Judgment is based on the human response to God’s grace, demonstrated through the sacrificial death of His only Son. The cross is God’s only provision for human sin. “For there is one God, and there is one mediator between God and men, the man Christ Jesus, who gave himself as a ransom for all.” (1 Timothy 2:5-6) God provided His Son to bridge the gap between Himself and humankind. All other attempts for man to draw near to God are hopeless. All other attempts to atone for sin are similarly futile. The scripture teaches that “all have sinned” (Romans 3:23), and God’s only antidote for sin is the blood of His Son (Acts 4:12). God’s claim on humanity is universal. God’s message of love and reconciliation reaches from Capetown to Shanghai and from San Francisco to Karachi. Men from every tribe and tongue will be judged on the basis of their response to Jesus of Nazareth.
Jesus told a story about the fate of two people after they died and were buried. Let’s see what there is to learn from this passage.
Read Luke 16:19-31
Which man would have been labeled a “success” in the eyes of the world? Today, when someone says that “John Smith” is a success, what does he usually mean?
Which man would have been seen as complete failure by human standards? And why?
After both of the men died, their respective statuses changed dramatically and eternally. How do you think the “Rich Man” may have felt after such a role reversal? (It is important to note that this passage does not teach that the rich in this world are excluded from heaven. Nor does it teach that the poor will all go to heaven. In our previous discussions, you will remember that our response to Christ’s sacrificial death will determine our eternal destiny, not our monetary status on earth.)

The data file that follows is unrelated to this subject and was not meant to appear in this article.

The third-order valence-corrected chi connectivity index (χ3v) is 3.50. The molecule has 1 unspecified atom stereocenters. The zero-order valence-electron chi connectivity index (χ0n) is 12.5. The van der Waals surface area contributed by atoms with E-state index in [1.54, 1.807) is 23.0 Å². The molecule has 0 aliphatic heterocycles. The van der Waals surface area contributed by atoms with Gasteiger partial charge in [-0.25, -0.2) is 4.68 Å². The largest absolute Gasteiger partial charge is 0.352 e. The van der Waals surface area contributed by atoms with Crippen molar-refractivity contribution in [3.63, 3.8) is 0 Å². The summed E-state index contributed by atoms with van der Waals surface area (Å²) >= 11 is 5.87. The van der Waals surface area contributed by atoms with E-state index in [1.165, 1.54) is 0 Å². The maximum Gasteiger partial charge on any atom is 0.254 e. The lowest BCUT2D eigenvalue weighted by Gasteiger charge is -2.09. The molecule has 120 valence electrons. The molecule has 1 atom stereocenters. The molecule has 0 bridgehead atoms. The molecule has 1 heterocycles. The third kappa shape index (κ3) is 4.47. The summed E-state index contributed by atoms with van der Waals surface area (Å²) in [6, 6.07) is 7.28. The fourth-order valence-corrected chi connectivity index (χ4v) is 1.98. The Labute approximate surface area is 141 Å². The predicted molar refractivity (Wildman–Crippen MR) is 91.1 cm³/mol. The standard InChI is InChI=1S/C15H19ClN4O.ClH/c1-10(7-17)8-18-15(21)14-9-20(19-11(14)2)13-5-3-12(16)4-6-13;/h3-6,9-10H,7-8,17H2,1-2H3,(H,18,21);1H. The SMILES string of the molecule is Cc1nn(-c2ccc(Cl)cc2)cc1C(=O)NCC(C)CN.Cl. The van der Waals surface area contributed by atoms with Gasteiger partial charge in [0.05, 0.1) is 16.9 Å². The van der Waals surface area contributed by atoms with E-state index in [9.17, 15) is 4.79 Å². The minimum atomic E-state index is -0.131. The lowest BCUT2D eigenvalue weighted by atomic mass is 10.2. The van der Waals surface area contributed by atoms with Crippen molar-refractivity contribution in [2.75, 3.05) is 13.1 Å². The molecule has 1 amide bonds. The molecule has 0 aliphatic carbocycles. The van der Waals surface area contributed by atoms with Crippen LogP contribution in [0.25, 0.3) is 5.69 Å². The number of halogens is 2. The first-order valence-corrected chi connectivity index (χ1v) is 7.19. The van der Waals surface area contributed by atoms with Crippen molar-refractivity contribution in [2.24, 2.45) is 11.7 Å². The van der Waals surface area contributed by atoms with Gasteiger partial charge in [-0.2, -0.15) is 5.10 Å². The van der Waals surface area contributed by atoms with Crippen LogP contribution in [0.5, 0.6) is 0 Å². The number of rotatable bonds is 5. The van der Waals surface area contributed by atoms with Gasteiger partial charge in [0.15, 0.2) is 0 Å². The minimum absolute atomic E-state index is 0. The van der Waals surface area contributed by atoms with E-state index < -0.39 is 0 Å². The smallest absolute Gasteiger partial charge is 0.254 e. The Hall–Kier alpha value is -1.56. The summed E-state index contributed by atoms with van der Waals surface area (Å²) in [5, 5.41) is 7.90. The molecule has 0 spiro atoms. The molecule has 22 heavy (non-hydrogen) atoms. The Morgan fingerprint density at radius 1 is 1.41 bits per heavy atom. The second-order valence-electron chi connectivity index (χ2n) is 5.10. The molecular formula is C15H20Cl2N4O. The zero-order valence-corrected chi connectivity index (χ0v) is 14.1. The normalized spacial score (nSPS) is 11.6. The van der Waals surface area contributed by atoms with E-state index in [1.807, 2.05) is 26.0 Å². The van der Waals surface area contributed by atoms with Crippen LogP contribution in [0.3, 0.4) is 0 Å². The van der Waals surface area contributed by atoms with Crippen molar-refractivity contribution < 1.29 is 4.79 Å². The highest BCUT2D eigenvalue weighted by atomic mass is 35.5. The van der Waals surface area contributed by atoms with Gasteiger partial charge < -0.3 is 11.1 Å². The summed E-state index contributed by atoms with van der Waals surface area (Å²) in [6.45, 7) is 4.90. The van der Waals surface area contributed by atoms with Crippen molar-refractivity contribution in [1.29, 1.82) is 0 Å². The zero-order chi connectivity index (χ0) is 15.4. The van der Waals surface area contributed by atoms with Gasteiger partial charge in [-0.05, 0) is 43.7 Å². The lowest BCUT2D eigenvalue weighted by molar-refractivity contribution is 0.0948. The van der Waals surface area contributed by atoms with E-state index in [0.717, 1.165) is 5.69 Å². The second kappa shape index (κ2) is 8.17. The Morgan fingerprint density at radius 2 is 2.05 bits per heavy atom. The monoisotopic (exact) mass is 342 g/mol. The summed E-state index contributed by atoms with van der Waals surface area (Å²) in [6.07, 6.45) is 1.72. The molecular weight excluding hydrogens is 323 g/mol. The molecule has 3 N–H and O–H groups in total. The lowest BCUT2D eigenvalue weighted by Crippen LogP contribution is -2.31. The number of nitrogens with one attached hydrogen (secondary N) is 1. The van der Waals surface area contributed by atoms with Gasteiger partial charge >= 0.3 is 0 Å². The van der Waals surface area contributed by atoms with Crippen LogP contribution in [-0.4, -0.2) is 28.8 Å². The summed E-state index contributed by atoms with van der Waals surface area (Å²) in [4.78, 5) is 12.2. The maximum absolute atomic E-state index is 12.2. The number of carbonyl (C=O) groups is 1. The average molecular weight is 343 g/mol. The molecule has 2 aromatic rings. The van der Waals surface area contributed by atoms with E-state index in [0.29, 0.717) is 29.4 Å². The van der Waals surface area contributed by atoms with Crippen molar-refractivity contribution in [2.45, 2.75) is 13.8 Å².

Why do you think Jesus mentions the Rich Man’s tongue? (see Matthew 12:35-37)
What does this story say about the permanence of people’s position after death? (26)
What was the Rich Man’s second request? Why do you think he was so eager for his brothers to be warned? (27-28)
Why does the Rich Man think Lazarus could help convince his brothers to repent?
Abraham responds that even a miracle on the scale of resurrection would not convince his brothers. Instead, Abraham insists that God had already sufficiently revealed Himself through Moses and the Prophets (the Bible of that era). What does this response teach us about the role of supernatural revelation in the role of repentance and true conversion?
Ultimately, Christ’s words regarding a person rising from the dead were prophetic. How did people respond to Christ’s resurrection?